Throughout his life, David Love was a devout traveller, venturing through the North and the South of the United Kingdom. He mentions that after he had put himself out of ‘country service’ (Love, 1823, 7), he was at a loss as to how he was to make a substantial living to support himself. He then began knocking on doors, selling what little possessions he had for a few shillings, which ensured he did not go hungry. David Love continued with this method of selling until he became ‘completely master’ (1823, 8) of his business. This offered him enough money to fund his initial travelling experience. Following on from this, his short career over-seeing coal-pit workers, where he earned nine shillings per week, enabled Love to live. He was also persuaded to teach reading and writing in a school; however, he quickly realised the wages were ill-paid and therefore only lasted five months in this profession before turning back to his ‘old trade of travelling’ (1823, 14).
Initially, Love mentions how he began travelling through the chief parts of Scotland, where he was born, still enquiring about his absent father as he went. It was then through his travelling and avid book selling that he came to a country village and subsequently fell deeply in love with his first wife. After marrying his first wife in Scotland, whereby David Love explains how different the wedding ceremonies were, David Love explains how it caused him a ‘great pain for [him] to think if travelling, to leave her;’ (1823, 29). In failing to make ends meet for his wife and now children, travelled to Edinburgh, as the American war broke out, and joined the fencible army. His long career in the army led him then to the city of Glasgow, in which he describes ‘outlives all of the towns in Scotland, (except the new town of Edinburgh,) for beauty and regularity.’ (1823, 63). However, with his time in the army coming to an end as he was deemed unfit for work, David Love ‘set out [his] old trade’ (1823, 64), of buying and selling. By this point in his life, Love had begun to have some of his poems and ballads published which he profited from also. He began his route through Berwick-on-Tweed, going as far as Newcastle-upon-Tyne, and along the way, he traded in Yorkshire and Lancashire, yet he desired to be in London. By much persuasion, Love had his wife agree to travel alongside him. She left behind their three children in the care of her sister and finally settled with Love in Gosport. It was here that Love began to gain popularity for his work, selling ‘a thousand of them at fourpence each on common paper and sixpence on fine paper.’ (1823, 65). Ultimately, however, David Love longed to reside in London, as he knew this is where he would gain his readership and therefore sell most of his work. Despite enjoying his time in London, he and his wife ventured to Bristol, where they lived for a whole year. It was here that he reconciled with his estranged father, who died shortly after this encounter.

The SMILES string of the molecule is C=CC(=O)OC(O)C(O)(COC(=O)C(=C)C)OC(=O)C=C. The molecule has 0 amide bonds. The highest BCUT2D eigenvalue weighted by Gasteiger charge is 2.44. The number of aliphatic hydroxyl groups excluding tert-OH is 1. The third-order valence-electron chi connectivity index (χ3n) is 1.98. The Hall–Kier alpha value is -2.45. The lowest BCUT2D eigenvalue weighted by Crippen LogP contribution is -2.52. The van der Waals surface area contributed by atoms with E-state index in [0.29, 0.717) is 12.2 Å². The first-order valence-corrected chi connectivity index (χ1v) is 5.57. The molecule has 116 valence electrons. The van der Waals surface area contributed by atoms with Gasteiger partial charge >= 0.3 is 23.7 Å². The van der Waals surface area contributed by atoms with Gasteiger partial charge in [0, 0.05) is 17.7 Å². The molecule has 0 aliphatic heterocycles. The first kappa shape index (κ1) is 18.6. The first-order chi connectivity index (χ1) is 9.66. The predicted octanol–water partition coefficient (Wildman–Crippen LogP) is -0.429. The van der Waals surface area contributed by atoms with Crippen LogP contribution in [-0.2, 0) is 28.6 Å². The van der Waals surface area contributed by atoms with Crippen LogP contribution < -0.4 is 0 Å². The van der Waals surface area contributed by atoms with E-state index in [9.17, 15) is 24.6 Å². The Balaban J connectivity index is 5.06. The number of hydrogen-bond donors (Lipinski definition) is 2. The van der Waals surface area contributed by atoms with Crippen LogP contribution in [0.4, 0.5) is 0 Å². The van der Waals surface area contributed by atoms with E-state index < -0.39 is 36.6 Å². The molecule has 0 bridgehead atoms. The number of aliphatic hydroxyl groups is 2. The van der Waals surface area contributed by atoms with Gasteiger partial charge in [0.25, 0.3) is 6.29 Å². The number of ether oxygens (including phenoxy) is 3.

David Love’s book began to gain adequate readership, to which he was now printing and selling in high demand. As Bridget Keegan mentions in her article ‘Lambs to the Slaughter: Leisure and Labouring-Class Poetry’ (2002): ‘Early-eighteenth-century laboring-class poets depicted nature as primarily the object of labor, a predominantly georgic realm, rarely representing it as the space for possible pleasure and leisure.’ (3) To summarise, David Love’s constant relocating is to earn money. He rarely mentions a time of any happiness or pleasure. This may have been due to the fact his readership may have not been as passionate if he did not share the hardships of his working-class life. His working-class struggles, therefore, served for more relatable content for his readership. His first wife became incredibly ill, causing them to settle in Rugby, Warwickshire, where she later died aged 51. Once Love had paid for her funeral costs, he endeavored to Leicester, where he composed more ballads and poems to sell. Upon entering a heavy state of grief after the loss of his first wife, David Love travelled to Nottingham where he devoured his time to religion, eventually meeting his second wife. They married in Derbyshire, leading the newly-weds to travel amongst Stafford, Staffordshire and Northumberland. After being accused of robbery in Durham, Love was seized and placed in a prison cell. Upon release the following morning, David Love and his wife were ordered never to return to the town, forcing them to venture further south to Hull and York where he performed and sold his ballads.
Following settling happily in Nottingham with his wife and children, establishing a source of income became difficult for Love, his written work failing to sell as well as it previously had, therefore he uprooted his family back to Scotland. However, following the birth of their fifth child together, his wife became critically ill and begged to return to Nottingham. With her condition worsening and being too weak to feed, their baby tragically died. The couple and their children finally resolved in Nottingham, where David Love spent his final days.
Love, David. 1823. The Life, Adventures and Experience of David Love. Sutton and Son: Nottingham.
Keegan, Bridget. 2002. ‘Lambs to the Slaughter: Leisure and Labouring-Class Poetry’. Romanticism on the Net. Accessed Online: 27.04.21. https://ronjournal.org/articles/n27/lambs-to-the-slaughter-leisure-and-laboring-class-poetry/
Road Map of an 1800’s United Kingdom. https://britishheritage.com/travel/travel-englands-coaching-inns